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11 contributions found for Russian Life and/or Chtenia.
Deborah Hoffman is an attorney and freelance translator. She was the recipient of a 2005 PEN Translation Fund Grant for her translations from Deti Gulaga, which were recently published by Slavica under the title The Littlest Enemies. Her translations have appeared in the Toronto Slavic Quarterly, The Literary Review, and Words Without Borders. She was a Fellow for the American Literary Translators Association Conference and a recipient of a National Endowment for the Arts Translation Fellowship. She lives in Ohio with her family.
Chtenia:Fall 2015 Written in 1834 and published the next year in Gogol’s collection of essays Arabesques, this brief statement compares and ranks the three titular arts. Curiously, Gogol pays little attention to verbal art, focusing instead on the transcendent qualities he sees in music. Author: Nikolai Gogol Translator:Deborah Hoffman
Russian Life:May/June 2009 Be it in films, literature, television, music or art, Russia has a long tradition of cloning western (and eastern) cultural icons and making them its own. We survey several of the more interesting and recent instances, from Alice in Wonderland and Winnie the Pooh, to The Wheel of Fortune and Big Brother. Author: Anna Dymkovets Translator:Deborah Hoffman Buy a Copy of this Issue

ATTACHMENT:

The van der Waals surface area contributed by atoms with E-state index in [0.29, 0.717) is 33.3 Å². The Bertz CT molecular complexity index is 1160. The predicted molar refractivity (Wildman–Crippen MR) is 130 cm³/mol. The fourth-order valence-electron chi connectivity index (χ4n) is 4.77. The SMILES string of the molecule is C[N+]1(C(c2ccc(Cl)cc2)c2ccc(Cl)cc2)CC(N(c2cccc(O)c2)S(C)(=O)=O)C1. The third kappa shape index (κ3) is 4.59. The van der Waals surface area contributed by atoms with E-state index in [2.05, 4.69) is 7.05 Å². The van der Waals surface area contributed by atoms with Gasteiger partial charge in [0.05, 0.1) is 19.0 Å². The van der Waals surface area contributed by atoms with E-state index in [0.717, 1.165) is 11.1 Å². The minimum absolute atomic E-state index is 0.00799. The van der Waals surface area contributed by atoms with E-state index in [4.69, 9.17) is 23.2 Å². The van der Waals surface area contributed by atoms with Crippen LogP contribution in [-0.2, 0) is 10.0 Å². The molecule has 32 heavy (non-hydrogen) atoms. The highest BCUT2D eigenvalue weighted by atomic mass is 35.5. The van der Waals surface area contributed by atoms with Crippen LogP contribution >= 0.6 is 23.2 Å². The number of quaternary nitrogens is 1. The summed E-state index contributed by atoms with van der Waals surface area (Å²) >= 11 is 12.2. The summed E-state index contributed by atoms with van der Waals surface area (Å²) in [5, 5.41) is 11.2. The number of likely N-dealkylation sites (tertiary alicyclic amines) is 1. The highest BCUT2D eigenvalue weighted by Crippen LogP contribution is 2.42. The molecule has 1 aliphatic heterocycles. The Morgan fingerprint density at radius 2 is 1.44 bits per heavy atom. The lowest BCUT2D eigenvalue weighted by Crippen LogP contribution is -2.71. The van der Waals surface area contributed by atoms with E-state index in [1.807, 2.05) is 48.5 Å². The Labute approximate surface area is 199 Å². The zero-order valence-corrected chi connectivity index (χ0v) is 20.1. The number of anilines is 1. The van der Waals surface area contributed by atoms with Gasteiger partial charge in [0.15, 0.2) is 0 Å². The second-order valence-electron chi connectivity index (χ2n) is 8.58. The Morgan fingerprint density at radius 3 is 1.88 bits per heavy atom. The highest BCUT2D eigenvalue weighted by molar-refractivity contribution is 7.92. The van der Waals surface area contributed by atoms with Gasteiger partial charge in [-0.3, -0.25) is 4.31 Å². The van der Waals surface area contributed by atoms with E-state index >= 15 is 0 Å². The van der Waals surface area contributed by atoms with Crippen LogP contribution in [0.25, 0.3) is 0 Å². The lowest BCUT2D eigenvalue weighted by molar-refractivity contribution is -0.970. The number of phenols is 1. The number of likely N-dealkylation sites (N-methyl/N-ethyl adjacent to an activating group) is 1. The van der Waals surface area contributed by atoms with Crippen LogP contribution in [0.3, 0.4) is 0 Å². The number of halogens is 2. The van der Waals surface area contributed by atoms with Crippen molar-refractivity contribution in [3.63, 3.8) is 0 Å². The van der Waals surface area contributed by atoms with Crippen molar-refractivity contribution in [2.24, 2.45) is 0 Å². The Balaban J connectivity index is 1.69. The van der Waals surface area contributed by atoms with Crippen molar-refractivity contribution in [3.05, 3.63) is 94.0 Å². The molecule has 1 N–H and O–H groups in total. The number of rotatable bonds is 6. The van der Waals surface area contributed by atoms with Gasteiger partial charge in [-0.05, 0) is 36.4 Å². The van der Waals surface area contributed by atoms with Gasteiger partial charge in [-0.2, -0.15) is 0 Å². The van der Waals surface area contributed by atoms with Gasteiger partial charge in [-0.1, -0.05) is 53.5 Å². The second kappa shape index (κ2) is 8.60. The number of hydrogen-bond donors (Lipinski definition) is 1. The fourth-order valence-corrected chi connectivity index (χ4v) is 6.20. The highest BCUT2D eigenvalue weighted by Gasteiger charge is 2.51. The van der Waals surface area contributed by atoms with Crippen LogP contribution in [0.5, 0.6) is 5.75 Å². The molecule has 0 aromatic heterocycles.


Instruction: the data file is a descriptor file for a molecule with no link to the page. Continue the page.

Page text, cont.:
Russian Life:Jan/Feb 2009 To paraphrase Pushkin, "In Russia, a bard is much more than a bard." We look back at the bardic tradition (singer-songwriters) in Russian culture and find that not all is what it seems. Or, to paraphrase Pushkin again, "In Russia, a bard is often less than a bard." Author: Ilya Ovchinnikov Translator:Deborah Hoffman Buy a Copy of this Issue